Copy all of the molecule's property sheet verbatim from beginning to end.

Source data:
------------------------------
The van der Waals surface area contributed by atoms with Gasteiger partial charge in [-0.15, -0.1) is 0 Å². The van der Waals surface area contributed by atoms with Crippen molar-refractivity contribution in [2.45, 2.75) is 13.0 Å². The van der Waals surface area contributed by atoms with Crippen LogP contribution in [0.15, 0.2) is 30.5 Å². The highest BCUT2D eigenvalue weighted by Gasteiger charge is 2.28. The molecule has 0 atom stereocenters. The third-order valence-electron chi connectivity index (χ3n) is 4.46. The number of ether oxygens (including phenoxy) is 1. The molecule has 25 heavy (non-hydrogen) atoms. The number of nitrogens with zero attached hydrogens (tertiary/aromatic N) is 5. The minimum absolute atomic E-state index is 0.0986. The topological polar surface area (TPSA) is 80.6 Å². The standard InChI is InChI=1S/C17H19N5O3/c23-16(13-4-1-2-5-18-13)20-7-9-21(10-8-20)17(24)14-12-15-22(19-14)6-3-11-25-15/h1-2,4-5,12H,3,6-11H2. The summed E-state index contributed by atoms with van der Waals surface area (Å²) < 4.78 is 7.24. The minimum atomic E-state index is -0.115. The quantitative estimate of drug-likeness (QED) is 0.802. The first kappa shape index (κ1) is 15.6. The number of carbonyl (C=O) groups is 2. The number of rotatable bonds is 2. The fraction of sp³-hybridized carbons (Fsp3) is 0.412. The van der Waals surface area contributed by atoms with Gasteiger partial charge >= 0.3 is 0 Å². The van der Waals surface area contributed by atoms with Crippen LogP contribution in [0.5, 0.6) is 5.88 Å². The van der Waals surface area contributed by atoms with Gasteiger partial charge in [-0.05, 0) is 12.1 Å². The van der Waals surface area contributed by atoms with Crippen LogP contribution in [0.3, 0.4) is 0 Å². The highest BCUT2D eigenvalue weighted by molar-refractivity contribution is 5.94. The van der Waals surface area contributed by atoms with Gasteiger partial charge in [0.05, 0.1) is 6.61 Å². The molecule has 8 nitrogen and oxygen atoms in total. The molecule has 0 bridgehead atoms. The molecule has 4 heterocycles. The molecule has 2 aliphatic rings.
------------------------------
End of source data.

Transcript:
The van der Waals surface area contributed by atoms with Gasteiger partial charge in [-0.15, -0.1) is 0 Å². The van der Waals surface area contributed by atoms with Crippen molar-refractivity contribution in [2.45, 2.75) is 13.0 Å². The van der Waals surface area contributed by atoms with Crippen LogP contribution in [0.15, 0.2) is 30.5 Å². The highest BCUT2D eigenvalue weighted by Gasteiger charge is 2.28. The molecule has 0 atom stereocenters. The third-order valence-electron chi connectivity index (χ3n) is 4.46. The number of ether oxygens (including phenoxy) is 1. The molecule has 25 heavy (non-hydrogen) atoms. The number of nitrogens with zero attached hydrogens (tertiary/aromatic N) is 5. The minimum absolute atomic E-state index is 0.0986. The topological polar surface area (TPSA) is 80.6 Å². The standard InChI is InChI=1S/C17H19N5O3/c23-16(13-4-1-2-5-18-13)20-7-9-21(10-8-20)17(24)14-12-15-22(19-14)6-3-11-25-15/h1-2,4-5,12H,3,6-11H2. The summed E-state index contributed by atoms with van der Waals surface area (Å²) < 4.78 is 7.24. The minimum atomic E-state index is -0.115. The quantitative estimate of drug-likeness (QED) is 0.802. The first kappa shape index (κ1) is 15.6. The number of carbonyl (C=O) groups is 2. The number of rotatable bonds is 2. The fraction of sp³-hybridized carbons (Fsp3) is 0.412. The van der Waals surface area contributed by atoms with Gasteiger partial charge >= 0.3 is 0 Å². The van der Waals surface area contributed by atoms with Crippen LogP contribution in [0.5, 0.6) is 5.88 Å². The van der Waals surface area contributed by atoms with Gasteiger partial charge in [-0.05, 0) is 12.1 Å². The van der Waals surface area contributed by atoms with Crippen LogP contribution in [0.3, 0.4) is 0 Å². The highest BCUT2D eigenvalue weighted by molar-refractivity contribution is 5.94. The van der Waals surface area contributed by atoms with Gasteiger partial charge in [0.05, 0.1) is 6.61 Å². The molecule has 8 nitrogen and oxygen atoms in total. The molecule has 0 bridgehead atoms. The molecule has 4 heterocycles. The molecule has 2 aliphatic rings.